Best Practices in Patient Outmigration Analysis

Retention of existing patients is one of the most important and cost-effective tactics a health system can employ to increase revenue and promote growth.

Retention of existing patients is one of the most important and cost-effective tactics a health system can employ to increase revenue and promote growth. To mitigate outmigration, it’s important to understand the two key types of outmigration, establish best practices for assessing outmigration, and identify opportunities to increase retention.

There are two primary types of patient outmigration: 

      1. When a patient within your service area leaves the area for care
      2. When a patient goes outside of your provider network for care, either through a self-directed or provider-directed pathway

    Establishing and reviewing network integrity and patient outmigration reports on a regular basis will highlight actionable growth opportunities and provide you with a framework to develop corrective action. This post offers some suggestions for examining patient outmigration.

    Developing Reports 

    Identify All Relevant Data Sources

    Internal sources of data, such as electronic health records (EHRs) and practice management tools, can contain some information about where providers are sending patients. Even with specific out-of-network referral workflows built into the tools, it’s not enough to fully understand outmigration. External data is required to understand the frequency and trend of patients receiving care with a provider or at a facility that is not part of your network.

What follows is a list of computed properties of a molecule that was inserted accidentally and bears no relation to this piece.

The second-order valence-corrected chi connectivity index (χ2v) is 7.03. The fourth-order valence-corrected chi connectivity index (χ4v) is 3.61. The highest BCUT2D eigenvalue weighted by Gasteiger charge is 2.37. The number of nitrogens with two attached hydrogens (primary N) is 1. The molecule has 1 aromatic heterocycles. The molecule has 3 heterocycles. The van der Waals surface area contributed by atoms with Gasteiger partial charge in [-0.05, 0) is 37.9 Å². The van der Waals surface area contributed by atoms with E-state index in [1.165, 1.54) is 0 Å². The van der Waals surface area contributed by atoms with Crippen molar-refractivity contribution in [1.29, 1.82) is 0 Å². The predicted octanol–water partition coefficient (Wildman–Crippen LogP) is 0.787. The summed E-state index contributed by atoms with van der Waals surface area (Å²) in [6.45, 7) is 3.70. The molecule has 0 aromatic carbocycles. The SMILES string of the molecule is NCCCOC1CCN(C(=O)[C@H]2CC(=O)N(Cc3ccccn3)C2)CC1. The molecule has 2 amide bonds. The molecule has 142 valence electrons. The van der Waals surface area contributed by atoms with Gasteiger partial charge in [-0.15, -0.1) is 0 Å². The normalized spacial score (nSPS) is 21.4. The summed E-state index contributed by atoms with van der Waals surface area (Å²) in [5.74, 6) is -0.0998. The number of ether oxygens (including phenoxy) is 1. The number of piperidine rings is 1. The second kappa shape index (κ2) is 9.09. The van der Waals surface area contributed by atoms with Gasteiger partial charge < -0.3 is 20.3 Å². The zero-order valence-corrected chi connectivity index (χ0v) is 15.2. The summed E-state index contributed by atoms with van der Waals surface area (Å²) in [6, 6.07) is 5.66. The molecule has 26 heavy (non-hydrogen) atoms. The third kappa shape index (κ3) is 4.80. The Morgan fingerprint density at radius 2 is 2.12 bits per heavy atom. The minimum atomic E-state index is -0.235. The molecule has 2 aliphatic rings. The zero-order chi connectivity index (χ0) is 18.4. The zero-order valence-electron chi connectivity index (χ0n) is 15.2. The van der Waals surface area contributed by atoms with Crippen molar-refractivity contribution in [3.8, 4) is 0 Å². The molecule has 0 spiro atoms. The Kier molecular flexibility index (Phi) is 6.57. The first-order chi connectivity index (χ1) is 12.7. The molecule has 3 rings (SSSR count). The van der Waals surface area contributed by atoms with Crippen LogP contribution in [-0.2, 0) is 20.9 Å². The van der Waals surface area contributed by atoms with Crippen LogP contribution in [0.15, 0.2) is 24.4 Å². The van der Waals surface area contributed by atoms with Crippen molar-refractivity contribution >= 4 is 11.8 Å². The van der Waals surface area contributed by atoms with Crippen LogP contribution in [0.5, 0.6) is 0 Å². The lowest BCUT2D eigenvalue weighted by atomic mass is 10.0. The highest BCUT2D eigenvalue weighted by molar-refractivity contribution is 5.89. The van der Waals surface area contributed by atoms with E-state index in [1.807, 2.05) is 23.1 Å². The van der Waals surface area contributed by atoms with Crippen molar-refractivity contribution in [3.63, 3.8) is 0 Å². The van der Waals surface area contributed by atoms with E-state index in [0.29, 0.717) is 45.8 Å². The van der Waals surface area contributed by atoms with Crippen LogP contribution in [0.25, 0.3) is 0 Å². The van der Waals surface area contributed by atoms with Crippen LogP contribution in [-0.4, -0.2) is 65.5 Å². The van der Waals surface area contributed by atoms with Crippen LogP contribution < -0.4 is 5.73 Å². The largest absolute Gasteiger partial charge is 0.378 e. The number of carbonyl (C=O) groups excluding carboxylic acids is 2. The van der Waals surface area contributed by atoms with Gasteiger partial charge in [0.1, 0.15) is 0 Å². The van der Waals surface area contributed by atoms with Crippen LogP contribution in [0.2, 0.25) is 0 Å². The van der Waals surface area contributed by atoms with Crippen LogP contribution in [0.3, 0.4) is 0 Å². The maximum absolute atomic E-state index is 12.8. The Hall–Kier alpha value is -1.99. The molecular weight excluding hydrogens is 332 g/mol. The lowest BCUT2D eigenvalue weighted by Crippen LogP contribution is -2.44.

To fully understand the patient journey, choose a healthcare analytics partner with the most complete all-market, all-payer data. You can gain insights into where patients are going for care and patient movements across facilities and between providers for specific procedures and diagnoses. This holistic view will give you the ability to clearly demonstrate the flow of in and out of network care pathways. 

    With a more complete picture of your market, you will have answers to key questions like: 

        • How many patients are leaving the area for care, where are they going and in which service lines?

        • What are these patients’ demographic characteristics?

        • Which tertiary and quaternary care hospitals are attracting patients for subspecialty care?

        • Which health systems and providers are receiving the most net-new patients and from whom?

        • Who are the performing providers, and how often does an established patient leave the network for care by an out-of-network provider?

        • What is the potential for revenue recapture?

        • What is the benchmark for outmigration?

      Add Relevant Context

      Your organization’s ability to develop a strategy for reducing outmigration depends on consistent, repeatable, detailed, accurate and timely analysis. Therefore, network integrity reports should always assess and take into account the following factors: